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To the Right Hon. HENRY PELHAM, Esq.

HE humble Petition of the worshipful company

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of Poets and News-writers,



your honour's petitioners (dealers in rhymes,
And writers of fcandal, for mending the times)
By loffes in bus'nefs, and England's well-doing,
Are funk in their credit, and verging on ruin.

That these their misfortunes, they humbly conceive,
Arife not from dulnefs, as fome folks believe,
But from rubs in their way, that your honour has laid,
And want of materials to carry on trade.

That they always had form'd high conceits of their use,
And meant their last breath should go out in abuse;
But now (and they speak it with forrow and tears)
Since your honour has fate at the helm of affairs,
No party will join 'em, no faction invite

To heed what they fay, or to read what they write;
Sedition, and Tumult, and Discord are fled,
And Slander scarce ventures to lift up her head-


In fhort, public bus'ness is so carry'd on,
That their country is fav'd, and the patriots undone.

To perplex 'em ftill more, and fure famine to bring
(Now fatire has lost both its truth and its sting)
If, in spite of their natures, they bungle at praise,
Your honour regards not, and nobody pays.

YOUR Petitioners therefore most humbly entreat (As times will allow, and your honour thinks meet) That measures be chang'd, and fome caufe of complaint Be immediately furnish'd, to end their restraint; Their credit thereby, and their trade to retrieve, That again they may rail, and the nation believe.

Or elfe (if your wifdom fhall deem it all one) Now the parliament's rifing, and bus'nefs is done, That your honour would please, at this dangerous crisis, To take to your bofom a few private vices, By which your petitioners, haply, might thrive, And keep both themselves and contention alive.

In compaffion, good Sir! give 'em fomething to fay, And your honour's petitioners ever shall pray.


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Senate-House at Cambridge July 1, 1749,

At the Installation of his Grace


canit errantem Permeffi ad flumina Gallum Aonas in montes ut duxerit una fororum; Utque viro Phabi chorus affurrexerit omnis.


By Mr. MASON, Fellow of Pembroke-Hall.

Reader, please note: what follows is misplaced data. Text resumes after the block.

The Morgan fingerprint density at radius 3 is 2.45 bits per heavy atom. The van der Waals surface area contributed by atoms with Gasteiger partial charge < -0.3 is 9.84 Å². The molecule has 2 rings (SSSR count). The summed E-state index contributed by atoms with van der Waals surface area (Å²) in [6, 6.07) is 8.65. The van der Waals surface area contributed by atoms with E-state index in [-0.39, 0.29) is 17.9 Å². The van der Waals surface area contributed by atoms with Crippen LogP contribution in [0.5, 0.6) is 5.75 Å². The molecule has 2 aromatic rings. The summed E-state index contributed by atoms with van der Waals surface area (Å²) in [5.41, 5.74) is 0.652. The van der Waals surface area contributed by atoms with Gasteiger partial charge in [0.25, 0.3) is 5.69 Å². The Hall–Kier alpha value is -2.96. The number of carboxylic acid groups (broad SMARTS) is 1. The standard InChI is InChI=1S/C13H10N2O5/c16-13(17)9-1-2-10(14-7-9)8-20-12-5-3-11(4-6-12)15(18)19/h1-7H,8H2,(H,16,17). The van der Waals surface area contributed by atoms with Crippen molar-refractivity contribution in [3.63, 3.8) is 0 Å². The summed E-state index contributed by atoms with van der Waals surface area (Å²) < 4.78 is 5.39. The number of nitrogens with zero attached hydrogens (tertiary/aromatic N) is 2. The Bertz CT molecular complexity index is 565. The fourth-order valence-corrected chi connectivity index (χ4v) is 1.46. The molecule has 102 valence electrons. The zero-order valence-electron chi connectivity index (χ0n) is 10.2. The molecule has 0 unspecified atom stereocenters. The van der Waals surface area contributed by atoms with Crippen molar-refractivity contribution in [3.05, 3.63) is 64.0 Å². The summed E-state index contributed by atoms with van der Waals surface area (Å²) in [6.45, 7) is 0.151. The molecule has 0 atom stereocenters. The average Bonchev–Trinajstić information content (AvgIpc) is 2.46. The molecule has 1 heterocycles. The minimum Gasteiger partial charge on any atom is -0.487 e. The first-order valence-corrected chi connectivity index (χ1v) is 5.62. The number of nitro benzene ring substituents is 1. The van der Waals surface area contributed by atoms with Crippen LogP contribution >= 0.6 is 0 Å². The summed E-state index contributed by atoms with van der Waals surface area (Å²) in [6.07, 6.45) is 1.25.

Set to Mufic by Mr. Boyce, Composer to his Majefty.

Recitative. H

ERE all thy active fires diffufe,

Thou genuine British Mufe;

Hither defcend from yonder orient sky,

Cloth'd in thy heav'n-wove robe of harmony.

T 2

Air I.

Air I. Come, imperial queen of fong;
Come with all that free-born grace,
Which lifts thee from the fervile throng,
Who meanly mimic thy majestic pace;

That glance of dignity divine,
Which speaks thee of celestial line;
Proclaims thee inmate of the sky,
Daughter of Jove and Liberty.

Recitative. The elevated foul, who feels
Thy aweful impulfe, walks the fragrant ways
Of honeft unpolluted praise:

He with impartial justice deals

The blooming chaplets of immortal lays :
He flies above ambition's low career;

And nobly thron'd in Truth's meridian sphere,
Thence, with a bold and heav'n-directed aim,

Full on fair Virtue's fhrine he pours the rays of fame.


Air II. Goddess! thy piercing eye explores
The radiant range of Beauty's ftores,
The steep afcent of pine-clad hills,
The filver flope of falling rills,
Catches each lively-colour'd grace,
The crimson of the wood-nymph's face,


The verdure of the velvet lawn,
The purple in the eastern dawn,

Or all those tints, which rang'd in vivid glow
Mark the bold sweep of the celestial bow.


Recitative. But chief fhe lifts her tuneful transports high, When to her intellectual eye

The mental beauties rife in moral dignity :

The facred zeal for Freedom's cause,
That fires the glowing Patriot's breast;
The honest pride that plumes the Hero's creft,
When for his country's aid the steel he draws;
Or that, the calm, yet active heat,

With which mild Genius warms the Sage's heart,
To lift fair Science to a loftier feat,

Or stretch to ampler bounds the wide domain of art.
Air III. These, the best bloffoms of the virtuous mind,
She culls with tafte refin'd;
From their ambrofial bloom

With bee-like fkill fhe draws the rich perfume,
And blends the sweets they all convey,

In the foft balm of her mellifluous lay.

V. Recitative. Is there a clime, where all these beauties rife In one collected radiance to her eyes?

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